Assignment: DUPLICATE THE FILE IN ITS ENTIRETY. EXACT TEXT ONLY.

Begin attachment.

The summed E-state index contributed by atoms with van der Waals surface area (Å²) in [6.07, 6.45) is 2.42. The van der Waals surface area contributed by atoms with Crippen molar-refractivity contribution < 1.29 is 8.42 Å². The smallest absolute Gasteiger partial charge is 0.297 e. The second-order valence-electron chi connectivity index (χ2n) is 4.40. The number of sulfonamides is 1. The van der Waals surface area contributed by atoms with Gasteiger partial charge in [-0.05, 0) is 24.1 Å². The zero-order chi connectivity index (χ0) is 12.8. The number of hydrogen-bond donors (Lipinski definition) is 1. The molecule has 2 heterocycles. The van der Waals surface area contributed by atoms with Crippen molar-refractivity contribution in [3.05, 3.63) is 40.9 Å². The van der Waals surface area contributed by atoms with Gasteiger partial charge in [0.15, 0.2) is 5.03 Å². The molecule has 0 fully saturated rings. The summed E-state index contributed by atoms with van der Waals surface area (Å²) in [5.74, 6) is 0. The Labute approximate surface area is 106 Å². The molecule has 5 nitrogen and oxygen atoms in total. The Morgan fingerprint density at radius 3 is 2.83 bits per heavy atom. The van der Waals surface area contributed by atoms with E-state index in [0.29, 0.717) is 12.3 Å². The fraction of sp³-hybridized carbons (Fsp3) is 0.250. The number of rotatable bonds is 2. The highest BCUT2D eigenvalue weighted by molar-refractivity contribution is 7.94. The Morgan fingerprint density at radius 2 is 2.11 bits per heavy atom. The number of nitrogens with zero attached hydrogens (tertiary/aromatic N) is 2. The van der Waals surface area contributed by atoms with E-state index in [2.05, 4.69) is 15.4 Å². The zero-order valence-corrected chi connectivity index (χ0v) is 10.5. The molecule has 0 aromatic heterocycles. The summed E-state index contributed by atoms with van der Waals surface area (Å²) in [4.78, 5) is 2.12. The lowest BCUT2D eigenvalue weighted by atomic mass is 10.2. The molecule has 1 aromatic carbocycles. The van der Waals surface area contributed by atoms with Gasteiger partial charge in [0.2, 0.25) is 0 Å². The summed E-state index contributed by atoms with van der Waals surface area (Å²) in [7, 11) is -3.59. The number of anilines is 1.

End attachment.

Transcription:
The summed E-state index contributed by atoms with van der Waals surface area (Å²) in [6.07, 6.45) is 2.42. The van der Waals surface area contributed by atoms with Crippen molar-refractivity contribution < 1.29 is 8.42 Å². The smallest absolute Gasteiger partial charge is 0.297 e. The second-order valence-electron chi connectivity index (χ2n) is 4.40. The number of sulfonamides is 1. The van der Waals surface area contributed by atoms with Gasteiger partial charge in [-0.05, 0) is 24.1 Å². The zero-order chi connectivity index (χ0) is 12.8. The number of hydrogen-bond donors (Lipinski definition) is 1. The molecule has 2 heterocycles. The van der Waals surface area contributed by atoms with Crippen molar-refractivity contribution in [3.05, 3.63) is 40.9 Å². The van der Waals surface area contributed by atoms with Gasteiger partial charge in [0.15, 0.2) is 5.03 Å². The molecule has 0 fully saturated rings. The summed E-state index contributed by atoms with van der Waals surface area (Å²) in [5.74, 6) is 0. The Labute approximate surface area is 106 Å². The molecule has 5 nitrogen and oxygen atoms in total. The Morgan fingerprint density at radius 3 is 2.83 bits per heavy atom. The van der Waals surface area contributed by atoms with E-state index in [0.29, 0.717) is 12.3 Å². The fraction of sp³-hybridized carbons (Fsp3) is 0.250. The number of rotatable bonds is 2. The highest BCUT2D eigenvalue weighted by molar-refractivity contribution is 7.94. The Morgan fingerprint density at radius 2 is 2.11 bits per heavy atom. The number of nitrogens with zero attached hydrogens (tertiary/aromatic N) is 2. The van der Waals surface area contributed by atoms with E-state index in [2.05, 4.69) is 15.4 Å². The zero-order valence-corrected chi connectivity index (χ0v) is 10.5. The molecule has 0 aromatic heterocycles. The summed E-state index contributed by atoms with van der Waals surface area (Å²) in [4.78, 5) is 2.12. The lowest BCUT2D eigenvalue weighted by atomic mass is 10.2. The molecule has 1 aromatic carbocycles. The van der Waals surface area contributed by atoms with Gasteiger partial charge in [0.2, 0.25) is 0 Å². The summed E-state index contributed by atoms with van der Waals surface area (Å²) in [7, 11) is -3.59. The number of anilines is 1.